Those 646 million metric tons represent nearly one-third of the total energy-related CO2 emissions—meaning, emissions from the combustion of fossil fuels—New England needs to eliminate over the next several decades.

2020: NEFF Conserves 9,150 Acres Through Downeast Woods and Wildlife Project

Two of the properties included in NEFF’s Downeast Woods and Wildlife project are located along the Dennys River, which provides ideal habitat for Maine’s endangered Atlantic Salmon. Photo by Lauren Owens Lambert.

NEFF had embarked on an ambitious conservation project called Downeast Woods and Wildlife in 2018, and when the project came to a successful conclusion in December 2020 despite the tumult of COVID-19, it shifted the geography of NEFF’s conservation legacy: Downeast Maine, with its fog-wreathed coastlines and deep green-and-grey forests, became home to most of this century’s large-scale NEFF conservation work to date.

NEFF ultimately reached three times the original conservation goal for the project, which means 2020 added more acreage to NEFF’s network of Community Forests than any previous year.

The initial aim of the Downeast Woods and Wildlife project was to purchase and protect forestlands along the winding and sun-dappled Dennys River, whose waters—kept cool and clean by riverside forests—provide critical habitat to Maine’s endangered Atlantic Salmon population and other cold-water fish.

The project had its first major success in summer 2018 when NEFF purchased the 1,160-acre Reynolds Family Forest, and NEFF went on to take ownership of a second Dennys-adjacent property—the 2,200-acre Venture Brook Community Forest—in December 2020.

This alone would have been enough to call the project a success, but in October 2020, NEFF received two donated Downeast Maine properties: a 2,690-acre parcel along Holmes Stream in Washington County and a 3,100-acre parcel near Egypt Bay in Hancock County. Now called Holmes Stream Community Forest and Frenchman Bay Community Forest, they also stand to benefit wild animals, just ones with feathers rather than fins.

2021: NEFF Publishes Exemplary Forestry Standards for Central and Transition Hardwood Forests

The Scarlet Tanager is a member of one of three groups of umbrella wildlife species for Central and Transition Hardwoods Exemplary Forestry.

After completing the Acadian Exemplary Forestry standards in 2019, NEFF turned its attention to the woodlands of southern New England and the creation of equally powerful standards for this significantly different setting. NEFF went on to publish Exemplary Forestry standards for Central and Transition Hardwoods in 2021, and they account for the five most common and economically important forest types in the Central and Transition Hardwoods region: Oak-Hickory, White Pine, Oak-Pine, Hemlock and Lowland/Riparian Hardwood.

Hardwood forest types play a bigger role in these standards because southern New England represents the transition area between the Acadian Spruce-Fir forests to the north and the deciduous (hardwood) forests to the south.

NEFF’s two sets of standards have the same broad framework, but the details within that framework look pretty different from one set to the other. Not only do climate zone, elevation, and forest types shift as you move from northern Maine to coastal Connecticut, but so too do human-controlled factors like forest stocking levels. Learn more.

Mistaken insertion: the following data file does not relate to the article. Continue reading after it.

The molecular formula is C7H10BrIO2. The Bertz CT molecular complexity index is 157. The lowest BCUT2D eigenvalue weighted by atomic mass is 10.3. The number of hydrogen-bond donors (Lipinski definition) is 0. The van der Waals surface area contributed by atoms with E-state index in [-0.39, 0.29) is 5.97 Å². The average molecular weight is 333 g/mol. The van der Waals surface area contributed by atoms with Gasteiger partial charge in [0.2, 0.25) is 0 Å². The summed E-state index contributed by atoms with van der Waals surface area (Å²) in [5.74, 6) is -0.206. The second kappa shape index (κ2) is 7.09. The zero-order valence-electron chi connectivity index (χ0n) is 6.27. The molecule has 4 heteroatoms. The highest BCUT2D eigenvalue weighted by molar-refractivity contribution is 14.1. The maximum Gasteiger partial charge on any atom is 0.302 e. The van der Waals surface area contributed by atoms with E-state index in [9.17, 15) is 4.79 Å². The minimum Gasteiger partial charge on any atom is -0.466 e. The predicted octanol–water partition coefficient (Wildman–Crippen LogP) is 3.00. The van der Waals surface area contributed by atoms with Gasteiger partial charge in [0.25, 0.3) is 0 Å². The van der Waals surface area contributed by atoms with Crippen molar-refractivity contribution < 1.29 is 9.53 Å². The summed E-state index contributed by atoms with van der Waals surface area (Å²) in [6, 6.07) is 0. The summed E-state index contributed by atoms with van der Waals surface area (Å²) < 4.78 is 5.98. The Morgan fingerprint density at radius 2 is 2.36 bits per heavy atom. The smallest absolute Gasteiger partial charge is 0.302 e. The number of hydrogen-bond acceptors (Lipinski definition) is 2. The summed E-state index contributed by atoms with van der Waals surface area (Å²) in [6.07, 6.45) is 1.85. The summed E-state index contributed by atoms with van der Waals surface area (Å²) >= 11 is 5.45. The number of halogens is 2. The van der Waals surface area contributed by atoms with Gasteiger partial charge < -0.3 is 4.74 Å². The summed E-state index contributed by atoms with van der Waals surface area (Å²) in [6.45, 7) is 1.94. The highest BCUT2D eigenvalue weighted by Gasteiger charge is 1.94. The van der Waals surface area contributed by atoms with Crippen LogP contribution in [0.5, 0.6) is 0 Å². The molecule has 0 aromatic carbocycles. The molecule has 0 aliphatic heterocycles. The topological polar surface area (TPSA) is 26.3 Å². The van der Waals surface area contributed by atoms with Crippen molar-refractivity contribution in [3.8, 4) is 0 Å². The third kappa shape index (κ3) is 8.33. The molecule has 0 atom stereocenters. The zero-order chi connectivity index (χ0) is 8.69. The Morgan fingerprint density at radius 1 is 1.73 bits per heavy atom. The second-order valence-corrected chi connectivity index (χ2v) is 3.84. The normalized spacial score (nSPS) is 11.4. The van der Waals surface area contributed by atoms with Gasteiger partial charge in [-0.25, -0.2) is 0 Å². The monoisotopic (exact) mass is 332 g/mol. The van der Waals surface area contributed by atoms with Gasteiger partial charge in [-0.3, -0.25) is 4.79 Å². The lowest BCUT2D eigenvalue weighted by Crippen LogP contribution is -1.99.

2022: NEFF and Partners Receive a $30 Million USDA Climate-Smart Commodities Award

Credit: Michael Perlman.

NEFF has experienced a few sea changes in its history, where the organization accomplished something so momentous it changed not only how the wider world saw NEFF, but also how NEFF’s immediate community, Board of Directors and staff saw themselves.

Once, NEFF wasn’t considered the sort of organization that could conserve 760,000 acres of forestland in one fell swoop. Once, NEFF didn’t seem the sort of place to produce groundbreaking forestry standards capable of mitigating nearly a third of the region’s necessary CO2 emissions-reductions. Once, NEFF winning a $30 million grant to implement climate-smart forestry wasn’t even on the horizon. And yet—NEFF has accomplished all of this, and is still looking for more ways to make a difference.

The U.S. Department of Agriculture’s Partnerships for Climate-Smart Commodities program awarded $30 million to NEFF and its partners in September 2022 to help forest landowners implement climate-smart forest practices that also protect ecosystem health and biodiversity. The award funds a five-year pilot project organized around three broad goals and areas of work:  

  • Climate-smart forestry incentives for practices that store more carbon in working forests for a group of forest landowners across all six New England states, including on large commercial forests, smaller family woodlots and First Nation woodlands
  • Market-building for climate-smart forest products, with a focus on mass timber construction
  • Monitoring, verification, and reporting to document and ensure additive carbon benefit

NEFF will work to leverage the USDA’s generous investment to accomplish its 30 Percent Solution, which calls for significantly expanding the use of NEFF’s own approach to climate-smart forestry—Exemplary Forestry—across the managed portion of the 32 million acres of forestland that spans New England. This makes the pilot project both an important first step and an opportunity to gather lessons learned for when NEFF moves to this wider landscape.